Meet Ezra: The new foal in Corolla

COROLLA, N.C. (WAVY) — Ezra is the third foal born into the herd of wild horses in Corolla on the Outer Banks of North Carolina this year.

He was born about a week ago. The Corolla Wild Horse Fund believes he is the mother’s fourth foal. All of the mare’s former foals have been solid black, but Ezra looks a little different than his siblings. He is a chestnut colt with a star on his forehead.

<em>Photo credit: Corolla Wild Horse Fund</em>
Photo credit: Corolla Wild Horse Fund

With Ezra’s birth the herd how has 112 horses, which is a little low, but still within range. Corolla Wild Horse Fund Director of Herd Management, Meg Puckett, told WAVY they aim for the herd to be between 110 and 130 horses.

That range is laid out in their management plan and was determined by an equine geneticist. It takes into account genetic diversity and the habitat the horses live in, finding the balance between the two.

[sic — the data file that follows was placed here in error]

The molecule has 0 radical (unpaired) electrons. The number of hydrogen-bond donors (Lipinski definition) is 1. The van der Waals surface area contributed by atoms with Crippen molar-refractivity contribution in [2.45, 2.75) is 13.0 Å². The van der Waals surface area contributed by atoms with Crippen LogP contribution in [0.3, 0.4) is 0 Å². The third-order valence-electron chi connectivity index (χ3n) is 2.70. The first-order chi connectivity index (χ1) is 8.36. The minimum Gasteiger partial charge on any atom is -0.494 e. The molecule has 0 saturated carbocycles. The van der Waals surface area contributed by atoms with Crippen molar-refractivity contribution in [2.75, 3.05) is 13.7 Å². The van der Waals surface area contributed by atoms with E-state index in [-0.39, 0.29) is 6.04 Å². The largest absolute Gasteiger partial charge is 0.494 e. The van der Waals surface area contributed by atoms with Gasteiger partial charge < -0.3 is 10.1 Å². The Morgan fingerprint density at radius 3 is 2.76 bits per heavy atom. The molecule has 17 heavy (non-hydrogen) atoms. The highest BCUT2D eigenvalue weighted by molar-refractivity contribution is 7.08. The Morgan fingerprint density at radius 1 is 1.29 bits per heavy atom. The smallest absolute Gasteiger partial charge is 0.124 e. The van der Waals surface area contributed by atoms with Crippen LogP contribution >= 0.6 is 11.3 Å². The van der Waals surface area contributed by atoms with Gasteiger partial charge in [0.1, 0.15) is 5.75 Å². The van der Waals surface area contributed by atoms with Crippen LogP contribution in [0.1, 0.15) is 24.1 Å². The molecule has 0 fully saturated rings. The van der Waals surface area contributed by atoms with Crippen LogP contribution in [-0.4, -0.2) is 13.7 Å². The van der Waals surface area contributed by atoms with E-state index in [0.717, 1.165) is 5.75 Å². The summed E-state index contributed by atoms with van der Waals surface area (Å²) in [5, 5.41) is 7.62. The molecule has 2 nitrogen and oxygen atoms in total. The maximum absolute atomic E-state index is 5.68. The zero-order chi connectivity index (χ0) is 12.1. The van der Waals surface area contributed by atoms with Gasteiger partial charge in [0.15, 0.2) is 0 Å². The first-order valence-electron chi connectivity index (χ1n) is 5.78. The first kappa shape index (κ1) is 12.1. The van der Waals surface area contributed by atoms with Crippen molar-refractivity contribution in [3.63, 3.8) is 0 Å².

Ezra was first spotted a week before the organization announced his birth on social media. Puckett said it’s important to give foals time to bond with their mom and the herd before announcing them online.

“One of the challenges of managing this herd is that they are very public, you know, so once people see them, the word is out,” Puckett said, “so they were out on the beach yesterday, I guess, enjoying the beautiful weather like the rest of us were and and got a lot of attention. So that’s why we went ahead and announced his birth yesterday.”

The first foal born this year is Eros, who was born in February. There is another foal who doesn’t yet have a name because they haven’t been able to get close enough to determine if it’s a colt or a filly.

“That group lives primarily in the marsh and we do not see them often,” Corolla Wild Horse Fund said in a statement, “but they did bring the foal out to the beach very briefly one afternoon a couple weeks ago. Mom and foal both look healthy, which is the most important thing!”

Wild horse euthanized after being struck by vehicle in Outer Banks

Puckett stressed that it is important to stay at least 50-feet away from the wild horses at all times whether you’re on foot or in a vehicle. It is not only for your safety and the horses but it’s the law.

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